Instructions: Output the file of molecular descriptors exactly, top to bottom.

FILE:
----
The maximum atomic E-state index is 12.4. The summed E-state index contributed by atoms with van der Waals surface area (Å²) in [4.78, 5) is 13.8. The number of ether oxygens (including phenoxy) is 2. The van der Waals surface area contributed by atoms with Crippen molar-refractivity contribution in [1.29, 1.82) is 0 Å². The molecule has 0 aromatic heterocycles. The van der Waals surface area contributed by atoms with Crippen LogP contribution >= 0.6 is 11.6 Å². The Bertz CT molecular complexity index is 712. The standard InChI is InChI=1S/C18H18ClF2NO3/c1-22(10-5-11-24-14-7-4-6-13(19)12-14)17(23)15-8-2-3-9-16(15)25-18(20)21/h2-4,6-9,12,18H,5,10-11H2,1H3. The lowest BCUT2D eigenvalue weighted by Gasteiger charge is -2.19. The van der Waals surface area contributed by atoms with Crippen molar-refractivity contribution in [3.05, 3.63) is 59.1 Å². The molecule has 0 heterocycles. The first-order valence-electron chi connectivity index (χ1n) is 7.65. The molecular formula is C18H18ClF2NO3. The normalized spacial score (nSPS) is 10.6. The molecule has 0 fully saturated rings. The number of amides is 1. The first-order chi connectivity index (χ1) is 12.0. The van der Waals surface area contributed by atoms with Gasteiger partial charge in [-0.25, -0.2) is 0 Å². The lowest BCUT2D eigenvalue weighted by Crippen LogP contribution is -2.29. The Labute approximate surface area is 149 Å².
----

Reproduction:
The maximum atomic E-state index is 12.4. The summed E-state index contributed by atoms with van der Waals surface area (Å²) in [4.78, 5) is 13.8. The number of ether oxygens (including phenoxy) is 2. The van der Waals surface area contributed by atoms with Crippen molar-refractivity contribution in [1.29, 1.82) is 0 Å². The molecule has 0 aromatic heterocycles. The van der Waals surface area contributed by atoms with Crippen LogP contribution >= 0.6 is 11.6 Å². The Bertz CT molecular complexity index is 712. The standard InChI is InChI=1S/C18H18ClF2NO3/c1-22(10-5-11-24-14-7-4-6-13(19)12-14)17(23)15-8-2-3-9-16(15)25-18(20)21/h2-4,6-9,12,18H,5,10-11H2,1H3. The lowest BCUT2D eigenvalue weighted by Gasteiger charge is -2.19. The van der Waals surface area contributed by atoms with Crippen molar-refractivity contribution in [3.05, 3.63) is 59.1 Å². The molecule has 0 heterocycles. The first-order valence-electron chi connectivity index (χ1n) is 7.65. The molecular formula is C18H18ClF2NO3. The normalized spacial score (nSPS) is 10.6. The molecule has 0 fully saturated rings. The number of amides is 1. The first-order chi connectivity index (χ1) is 12.0. The van der Waals surface area contributed by atoms with Gasteiger partial charge in [-0.25, -0.2) is 0 Å². The lowest BCUT2D eigenvalue weighted by Crippen LogP contribution is -2.29. The Labute approximate surface area is 149 Å².